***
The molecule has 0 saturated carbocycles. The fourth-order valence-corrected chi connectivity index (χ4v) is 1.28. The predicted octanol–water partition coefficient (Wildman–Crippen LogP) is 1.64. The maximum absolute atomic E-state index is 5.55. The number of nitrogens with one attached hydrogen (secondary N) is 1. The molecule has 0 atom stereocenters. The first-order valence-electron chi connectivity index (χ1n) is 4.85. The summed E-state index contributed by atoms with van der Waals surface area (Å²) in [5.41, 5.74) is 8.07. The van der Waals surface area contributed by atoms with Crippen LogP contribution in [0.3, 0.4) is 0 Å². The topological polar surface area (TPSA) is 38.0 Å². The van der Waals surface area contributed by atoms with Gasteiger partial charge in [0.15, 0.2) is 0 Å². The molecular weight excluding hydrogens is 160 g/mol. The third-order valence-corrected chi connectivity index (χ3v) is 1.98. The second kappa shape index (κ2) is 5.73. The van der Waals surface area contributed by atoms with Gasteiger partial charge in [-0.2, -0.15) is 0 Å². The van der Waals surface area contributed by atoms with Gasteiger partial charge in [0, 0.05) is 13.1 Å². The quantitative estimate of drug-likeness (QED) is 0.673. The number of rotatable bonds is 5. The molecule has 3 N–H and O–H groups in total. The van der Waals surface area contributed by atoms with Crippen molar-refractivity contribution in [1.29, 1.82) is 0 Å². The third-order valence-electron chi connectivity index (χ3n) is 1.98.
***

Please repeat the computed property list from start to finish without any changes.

The molecule has 0 saturated carbocycles. The fourth-order valence-corrected chi connectivity index (χ4v) is 1.28. The predicted octanol–water partition coefficient (Wildman–Crippen LogP) is 1.64. The maximum absolute atomic E-state index is 5.55. The number of nitrogens with one attached hydrogen (secondary N) is 1. The molecule has 0 atom stereocenters. The first-order valence-electron chi connectivity index (χ1n) is 4.85. The summed E-state index contributed by atoms with van der Waals surface area (Å²) in [5.41, 5.74) is 8.07. The van der Waals surface area contributed by atoms with Crippen LogP contribution in [0.3, 0.4) is 0 Å². The topological polar surface area (TPSA) is 38.0 Å². The van der Waals surface area contributed by atoms with Gasteiger partial charge in [0.15, 0.2) is 0 Å². The molecular weight excluding hydrogens is 160 g/mol. The third-order valence-corrected chi connectivity index (χ3v) is 1.98. The second kappa shape index (κ2) is 5.73. The van der Waals surface area contributed by atoms with Gasteiger partial charge in [-0.2, -0.15) is 0 Å². The van der Waals surface area contributed by atoms with Gasteiger partial charge in [0, 0.05) is 13.1 Å². The quantitative estimate of drug-likeness (QED) is 0.673. The number of rotatable bonds is 5. The molecule has 3 N–H and O–H groups in total. The van der Waals surface area contributed by atoms with Crippen molar-refractivity contribution in [1.29, 1.82) is 0 Å². The third-order valence-electron chi connectivity index (χ3n) is 1.98.